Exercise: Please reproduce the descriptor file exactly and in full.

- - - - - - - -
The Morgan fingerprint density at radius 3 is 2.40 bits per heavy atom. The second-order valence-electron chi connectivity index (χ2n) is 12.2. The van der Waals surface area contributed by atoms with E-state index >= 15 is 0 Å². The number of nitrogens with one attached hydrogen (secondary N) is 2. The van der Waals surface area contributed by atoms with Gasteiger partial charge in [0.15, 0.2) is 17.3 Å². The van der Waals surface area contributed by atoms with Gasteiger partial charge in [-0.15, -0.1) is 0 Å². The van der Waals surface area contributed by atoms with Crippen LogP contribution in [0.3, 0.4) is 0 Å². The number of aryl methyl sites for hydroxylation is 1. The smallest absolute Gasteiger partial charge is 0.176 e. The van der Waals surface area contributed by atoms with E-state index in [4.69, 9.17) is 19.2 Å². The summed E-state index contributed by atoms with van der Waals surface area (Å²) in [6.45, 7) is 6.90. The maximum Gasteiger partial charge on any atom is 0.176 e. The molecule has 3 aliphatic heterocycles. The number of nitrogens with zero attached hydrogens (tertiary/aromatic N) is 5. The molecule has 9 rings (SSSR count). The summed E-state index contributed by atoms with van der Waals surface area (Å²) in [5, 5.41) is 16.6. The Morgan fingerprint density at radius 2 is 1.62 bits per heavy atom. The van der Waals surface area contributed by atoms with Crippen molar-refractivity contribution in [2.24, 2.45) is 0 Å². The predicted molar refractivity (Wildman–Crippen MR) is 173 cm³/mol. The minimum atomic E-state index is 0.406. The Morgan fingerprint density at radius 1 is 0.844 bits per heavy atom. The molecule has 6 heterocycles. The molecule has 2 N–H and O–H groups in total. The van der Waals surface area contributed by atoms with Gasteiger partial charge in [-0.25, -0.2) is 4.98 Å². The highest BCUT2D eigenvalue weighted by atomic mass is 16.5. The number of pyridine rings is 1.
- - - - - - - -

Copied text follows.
The Morgan fingerprint density at radius 3 is 2.40 bits per heavy atom. The second-order valence-electron chi connectivity index (χ2n) is 12.2. The van der Waals surface area contributed by atoms with E-state index >= 15 is 0 Å². The number of nitrogens with one attached hydrogen (secondary N) is 2. The van der Waals surface area contributed by atoms with Gasteiger partial charge in [0.15, 0.2) is 17.3 Å². The van der Waals surface area contributed by atoms with Gasteiger partial charge in [-0.15, -0.1) is 0 Å². The van der Waals surface area contributed by atoms with Crippen LogP contribution in [0.3, 0.4) is 0 Å². The number of aryl methyl sites for hydroxylation is 1. The smallest absolute Gasteiger partial charge is 0.176 e. The van der Waals surface area contributed by atoms with E-state index in [4.69, 9.17) is 19.2 Å². The summed E-state index contributed by atoms with van der Waals surface area (Å²) in [6.45, 7) is 6.90. The maximum Gasteiger partial charge on any atom is 0.176 e. The molecule has 3 aliphatic heterocycles. The number of nitrogens with zero attached hydrogens (tertiary/aromatic N) is 5. The molecule has 9 rings (SSSR count). The summed E-state index contributed by atoms with van der Waals surface area (Å²) in [5, 5.41) is 16.6. The Morgan fingerprint density at radius 2 is 1.62 bits per heavy atom. The van der Waals surface area contributed by atoms with Crippen molar-refractivity contribution in [2.24, 2.45) is 0 Å². The predicted molar refractivity (Wildman–Crippen MR) is 173 cm³/mol. The minimum atomic E-state index is 0.406. The Morgan fingerprint density at radius 1 is 0.844 bits per heavy atom. The molecule has 6 heterocycles. The molecule has 2 N–H and O–H groups in total. The van der Waals surface area contributed by atoms with Gasteiger partial charge in [-0.25, -0.2) is 4.98 Å². The highest BCUT2D eigenvalue weighted by atomic mass is 16.5. The number of pyridine rings is 1.